Digitizing Enlightenment explores how a set of inter-related digital projects are transforming our vision of the Enlightenment. The featured projects are some of the best known, well-funded and longest established research initiatives in the emerging area of ‘digital humanities’, a field that has, particularly since 2010, been attracting a rising tide of interest from professional academics, the media, funding councils, and the general public worldwide. Advocates and practitioners of the digital humanities argue that computational methods can fundamentally transform our ability to answer some of the ‘big questions’ that drive humanities research, allowing us to see patterns and relationships that were hitherto hard to discern, and to pinpoint, visualise, and analyse relevant data in efficient and powerful new ways.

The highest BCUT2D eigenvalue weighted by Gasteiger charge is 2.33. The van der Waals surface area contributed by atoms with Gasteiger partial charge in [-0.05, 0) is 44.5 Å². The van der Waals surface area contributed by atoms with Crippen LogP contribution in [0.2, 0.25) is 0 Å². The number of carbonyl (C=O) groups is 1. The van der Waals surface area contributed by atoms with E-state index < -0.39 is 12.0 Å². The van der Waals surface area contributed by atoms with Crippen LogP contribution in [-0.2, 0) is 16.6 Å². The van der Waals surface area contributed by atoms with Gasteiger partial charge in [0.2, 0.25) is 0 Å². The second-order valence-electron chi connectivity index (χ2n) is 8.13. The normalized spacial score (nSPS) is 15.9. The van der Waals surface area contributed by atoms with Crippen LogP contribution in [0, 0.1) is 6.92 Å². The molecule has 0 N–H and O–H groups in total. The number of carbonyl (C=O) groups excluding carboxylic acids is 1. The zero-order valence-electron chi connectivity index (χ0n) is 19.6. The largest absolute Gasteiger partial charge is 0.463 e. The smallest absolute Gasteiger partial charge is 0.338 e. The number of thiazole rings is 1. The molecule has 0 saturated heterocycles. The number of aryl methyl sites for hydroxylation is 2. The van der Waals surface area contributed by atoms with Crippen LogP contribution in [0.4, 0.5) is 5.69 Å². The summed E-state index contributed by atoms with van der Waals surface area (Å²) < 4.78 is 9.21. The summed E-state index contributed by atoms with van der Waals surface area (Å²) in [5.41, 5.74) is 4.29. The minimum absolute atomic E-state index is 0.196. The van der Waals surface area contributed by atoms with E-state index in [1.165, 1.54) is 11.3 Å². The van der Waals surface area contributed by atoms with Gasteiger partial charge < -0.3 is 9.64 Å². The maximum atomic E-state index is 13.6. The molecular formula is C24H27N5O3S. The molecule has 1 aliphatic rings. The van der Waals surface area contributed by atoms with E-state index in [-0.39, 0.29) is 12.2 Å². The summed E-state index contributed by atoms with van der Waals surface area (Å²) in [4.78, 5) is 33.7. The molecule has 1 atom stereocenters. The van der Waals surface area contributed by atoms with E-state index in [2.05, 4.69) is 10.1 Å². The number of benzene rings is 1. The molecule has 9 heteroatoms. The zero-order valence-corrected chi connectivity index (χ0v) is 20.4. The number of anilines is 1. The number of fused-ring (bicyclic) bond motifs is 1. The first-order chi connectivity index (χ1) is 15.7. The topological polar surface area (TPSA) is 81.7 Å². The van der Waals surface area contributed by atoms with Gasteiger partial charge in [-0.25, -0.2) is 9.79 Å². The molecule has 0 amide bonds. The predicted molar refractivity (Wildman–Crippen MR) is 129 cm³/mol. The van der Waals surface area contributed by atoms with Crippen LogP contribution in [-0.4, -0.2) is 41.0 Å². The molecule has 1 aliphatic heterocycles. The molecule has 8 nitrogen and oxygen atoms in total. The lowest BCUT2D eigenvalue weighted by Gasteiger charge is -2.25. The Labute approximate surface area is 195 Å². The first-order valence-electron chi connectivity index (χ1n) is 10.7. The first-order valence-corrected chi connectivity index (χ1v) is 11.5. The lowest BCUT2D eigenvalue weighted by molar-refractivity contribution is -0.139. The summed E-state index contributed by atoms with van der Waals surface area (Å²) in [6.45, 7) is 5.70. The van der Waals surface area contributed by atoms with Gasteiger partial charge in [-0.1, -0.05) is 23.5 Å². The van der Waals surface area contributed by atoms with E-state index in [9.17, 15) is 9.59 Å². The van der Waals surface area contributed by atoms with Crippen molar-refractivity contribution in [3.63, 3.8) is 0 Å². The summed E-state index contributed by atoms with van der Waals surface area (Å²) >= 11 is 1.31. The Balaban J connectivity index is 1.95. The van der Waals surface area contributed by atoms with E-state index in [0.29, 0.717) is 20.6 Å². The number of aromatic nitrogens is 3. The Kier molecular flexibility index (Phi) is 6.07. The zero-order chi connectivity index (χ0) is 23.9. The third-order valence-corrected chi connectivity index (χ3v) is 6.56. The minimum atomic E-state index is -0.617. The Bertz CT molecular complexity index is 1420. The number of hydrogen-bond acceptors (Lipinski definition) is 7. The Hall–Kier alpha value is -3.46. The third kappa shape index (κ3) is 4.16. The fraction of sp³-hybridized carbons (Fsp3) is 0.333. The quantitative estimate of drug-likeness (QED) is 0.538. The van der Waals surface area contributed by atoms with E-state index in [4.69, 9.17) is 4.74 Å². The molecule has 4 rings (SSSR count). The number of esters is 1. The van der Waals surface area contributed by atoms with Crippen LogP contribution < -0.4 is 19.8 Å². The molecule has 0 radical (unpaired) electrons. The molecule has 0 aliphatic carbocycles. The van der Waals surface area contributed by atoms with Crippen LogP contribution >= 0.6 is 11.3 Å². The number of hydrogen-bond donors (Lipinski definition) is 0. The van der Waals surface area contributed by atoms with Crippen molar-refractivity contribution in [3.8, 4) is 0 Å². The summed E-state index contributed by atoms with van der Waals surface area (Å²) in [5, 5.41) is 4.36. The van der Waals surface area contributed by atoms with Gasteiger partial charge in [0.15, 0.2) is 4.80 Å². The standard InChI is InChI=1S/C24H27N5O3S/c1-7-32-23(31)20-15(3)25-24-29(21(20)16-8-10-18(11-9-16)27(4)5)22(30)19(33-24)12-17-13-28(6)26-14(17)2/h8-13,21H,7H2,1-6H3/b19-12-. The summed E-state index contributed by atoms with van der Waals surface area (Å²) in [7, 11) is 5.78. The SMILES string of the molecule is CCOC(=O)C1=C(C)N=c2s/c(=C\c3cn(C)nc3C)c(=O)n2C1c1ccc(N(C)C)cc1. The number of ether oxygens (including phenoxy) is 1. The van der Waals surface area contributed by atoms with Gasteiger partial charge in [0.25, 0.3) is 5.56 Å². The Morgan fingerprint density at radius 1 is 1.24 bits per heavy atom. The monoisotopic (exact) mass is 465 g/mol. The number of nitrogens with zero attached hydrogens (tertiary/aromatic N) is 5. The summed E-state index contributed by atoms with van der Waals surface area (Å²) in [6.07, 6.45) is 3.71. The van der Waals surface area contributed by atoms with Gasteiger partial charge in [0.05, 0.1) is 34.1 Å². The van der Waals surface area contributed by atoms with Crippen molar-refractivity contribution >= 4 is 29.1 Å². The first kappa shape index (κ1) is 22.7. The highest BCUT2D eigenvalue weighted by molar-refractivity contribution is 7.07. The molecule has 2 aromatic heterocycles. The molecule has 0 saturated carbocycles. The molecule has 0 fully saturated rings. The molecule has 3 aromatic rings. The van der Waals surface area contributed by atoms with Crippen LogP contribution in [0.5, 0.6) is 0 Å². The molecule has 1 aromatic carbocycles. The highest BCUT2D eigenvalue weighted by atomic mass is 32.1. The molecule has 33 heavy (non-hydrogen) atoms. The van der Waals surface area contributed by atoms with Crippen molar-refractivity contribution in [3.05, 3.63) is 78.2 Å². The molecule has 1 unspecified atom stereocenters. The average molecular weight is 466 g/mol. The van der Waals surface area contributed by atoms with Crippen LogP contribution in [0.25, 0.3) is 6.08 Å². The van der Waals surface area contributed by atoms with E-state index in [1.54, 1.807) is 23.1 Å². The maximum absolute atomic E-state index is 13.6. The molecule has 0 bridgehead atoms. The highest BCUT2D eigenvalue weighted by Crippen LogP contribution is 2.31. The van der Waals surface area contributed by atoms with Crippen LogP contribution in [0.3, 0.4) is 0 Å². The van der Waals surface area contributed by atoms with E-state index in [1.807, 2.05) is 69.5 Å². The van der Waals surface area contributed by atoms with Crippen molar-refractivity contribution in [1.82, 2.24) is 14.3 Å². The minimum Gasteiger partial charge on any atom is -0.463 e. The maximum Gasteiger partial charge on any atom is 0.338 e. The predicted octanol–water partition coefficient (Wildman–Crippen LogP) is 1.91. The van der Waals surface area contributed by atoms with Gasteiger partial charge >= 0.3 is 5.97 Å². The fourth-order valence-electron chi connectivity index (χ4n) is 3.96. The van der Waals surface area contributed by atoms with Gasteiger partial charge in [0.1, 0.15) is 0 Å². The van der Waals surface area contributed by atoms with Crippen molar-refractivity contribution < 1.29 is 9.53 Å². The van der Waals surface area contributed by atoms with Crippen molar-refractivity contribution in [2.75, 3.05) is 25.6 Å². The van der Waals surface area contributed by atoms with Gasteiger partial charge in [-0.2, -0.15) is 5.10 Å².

In the book’s opening section, leading scholars outline their own projects’ institutional and intellectual histories, the techniques and methodologies they specifically developed, the sometimes-painful lessons learned in the process, future trajectories for their research, and how their findings are revising previous understandings. A second section features chapters from early career scholars working at the intersection of digital methods and Enlightenment studies, an intellectual space largely forged by the projects featured in part one.
Highlighting current and future research methods and directions for digital eighteenth-century studies, the book offers a monument to the current state of digital work, an overview of current findings, and a vision statement for future research.
Featuring contributions from Keith Michael Baker, Elizabeth Andrews Bond, Robert M. Bond, Simon Burrows, Catherine Nicole Coleman, Melanie Conroy, Charles Cooney, Nicholas Cronk, Dan Edelstein, Chloe Summers Edmondson, the late Richard Frautschi, Clovis Gladstone, Howard Hotson, Angus Martin, Katherine McDonough, Alicia C. Montoya, Robert Morrissey, Laure Philip, Jeffrey S. Ravel, Glenn Roe, and Sean Takats.